A metre matters laws pass Victorian Upper House thanks to Coalition support

by / Wednesday, 10 May 2017 / Published in News item

A metre matters (minimum passing distance) laws are one step closer to becoming law in Victoria, with the Road Safety Road Rules 2009 (Overtaking Bicycles) Bill 2015 being brought on for debate by the Greens and passed by the Victorian Legislative Council this afternoon.

The Amy Gillett Foundation welcomes this development which saw the Coalition supporting this important Bill through the upper house of the Victorian parliament. It will now be a matter for the Andrews Government to determine whether this Bill becomes law in Victoria, after today voting against the Bill.

“We are delighted by the passage of the a metre matters Bill through the Victorian Legislative Council, and hope that Victorian’s won’t have to wait too much longer for this important cycling safety measure to become law”, said Phoebe Dunn, CEO of the Amy Gillett Foundation.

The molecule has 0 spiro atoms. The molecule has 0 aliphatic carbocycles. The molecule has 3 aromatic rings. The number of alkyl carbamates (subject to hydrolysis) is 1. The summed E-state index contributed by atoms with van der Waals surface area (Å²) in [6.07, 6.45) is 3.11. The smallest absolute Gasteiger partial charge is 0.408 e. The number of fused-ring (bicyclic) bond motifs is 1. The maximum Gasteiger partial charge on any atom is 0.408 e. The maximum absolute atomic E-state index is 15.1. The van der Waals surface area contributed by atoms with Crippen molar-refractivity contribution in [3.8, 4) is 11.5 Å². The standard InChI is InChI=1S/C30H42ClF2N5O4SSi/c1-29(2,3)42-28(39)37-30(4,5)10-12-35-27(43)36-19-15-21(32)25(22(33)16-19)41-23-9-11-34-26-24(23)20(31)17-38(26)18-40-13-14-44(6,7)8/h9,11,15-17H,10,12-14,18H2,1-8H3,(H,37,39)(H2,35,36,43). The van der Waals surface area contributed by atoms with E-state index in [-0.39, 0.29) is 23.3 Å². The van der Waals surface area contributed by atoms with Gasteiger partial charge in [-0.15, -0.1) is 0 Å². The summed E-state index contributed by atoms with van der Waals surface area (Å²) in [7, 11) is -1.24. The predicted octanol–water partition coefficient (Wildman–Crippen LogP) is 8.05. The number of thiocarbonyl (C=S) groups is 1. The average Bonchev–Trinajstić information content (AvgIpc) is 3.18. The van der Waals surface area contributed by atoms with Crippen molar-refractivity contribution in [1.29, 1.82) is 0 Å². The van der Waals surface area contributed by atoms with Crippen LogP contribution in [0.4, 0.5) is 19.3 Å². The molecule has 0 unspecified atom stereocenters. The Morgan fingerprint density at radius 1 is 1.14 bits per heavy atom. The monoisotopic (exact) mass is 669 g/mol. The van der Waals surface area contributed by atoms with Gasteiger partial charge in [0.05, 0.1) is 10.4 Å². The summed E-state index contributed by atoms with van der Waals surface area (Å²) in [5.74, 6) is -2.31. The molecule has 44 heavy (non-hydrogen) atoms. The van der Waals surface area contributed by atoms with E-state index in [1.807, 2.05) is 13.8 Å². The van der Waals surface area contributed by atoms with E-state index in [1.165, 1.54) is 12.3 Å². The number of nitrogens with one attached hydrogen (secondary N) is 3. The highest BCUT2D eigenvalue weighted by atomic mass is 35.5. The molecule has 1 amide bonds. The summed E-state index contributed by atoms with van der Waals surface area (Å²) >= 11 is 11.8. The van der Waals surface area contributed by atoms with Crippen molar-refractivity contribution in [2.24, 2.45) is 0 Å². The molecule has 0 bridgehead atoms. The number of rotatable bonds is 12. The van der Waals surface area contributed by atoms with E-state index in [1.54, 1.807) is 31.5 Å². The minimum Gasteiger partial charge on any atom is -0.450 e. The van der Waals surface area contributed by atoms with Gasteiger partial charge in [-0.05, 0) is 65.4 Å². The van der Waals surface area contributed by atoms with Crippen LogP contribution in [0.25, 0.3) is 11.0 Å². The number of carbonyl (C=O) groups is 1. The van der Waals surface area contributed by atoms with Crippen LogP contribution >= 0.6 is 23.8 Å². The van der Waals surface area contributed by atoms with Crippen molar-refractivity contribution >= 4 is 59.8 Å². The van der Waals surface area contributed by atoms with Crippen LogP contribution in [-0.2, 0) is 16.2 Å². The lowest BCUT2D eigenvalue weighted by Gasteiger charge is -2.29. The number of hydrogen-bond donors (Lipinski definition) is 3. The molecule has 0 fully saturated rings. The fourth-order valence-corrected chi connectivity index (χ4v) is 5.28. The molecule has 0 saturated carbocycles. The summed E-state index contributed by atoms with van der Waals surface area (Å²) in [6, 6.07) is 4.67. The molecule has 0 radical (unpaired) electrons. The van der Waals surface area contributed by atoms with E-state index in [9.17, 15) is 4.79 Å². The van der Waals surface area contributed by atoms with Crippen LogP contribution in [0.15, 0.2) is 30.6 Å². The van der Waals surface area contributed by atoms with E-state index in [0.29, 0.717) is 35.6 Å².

Earlier this year the Andrews Government did not support the recommendation of the Parliamentary Inquiry to pass a metre matters laws in Victoria, instead opting for a year-long education campaign. Victoria is now the only state in Australia that does not have a metre matters laws in place permanently, in trial or on pledge, after the newly elected Western Australian government recently committed to a trial.

The backing of the a metre matters Bill by the Victorian Coalition demonstrates the wide support for safer cycling laws and follows last year’s Parliamentary Inquiry recommending this become law in Victoria. Recent research commissioned by the Amy Gillett Foundation shows that Victorians are overwhelmingly in favour, with 9 out of 10 supporting the law.

The Amy Gillett Foundation will continue to pursue passage of this important road safety law in Victoria. In the meantime, we are working with the Andrews Government to ensure the education campaign is as effective as it can be in the absence of legislation.

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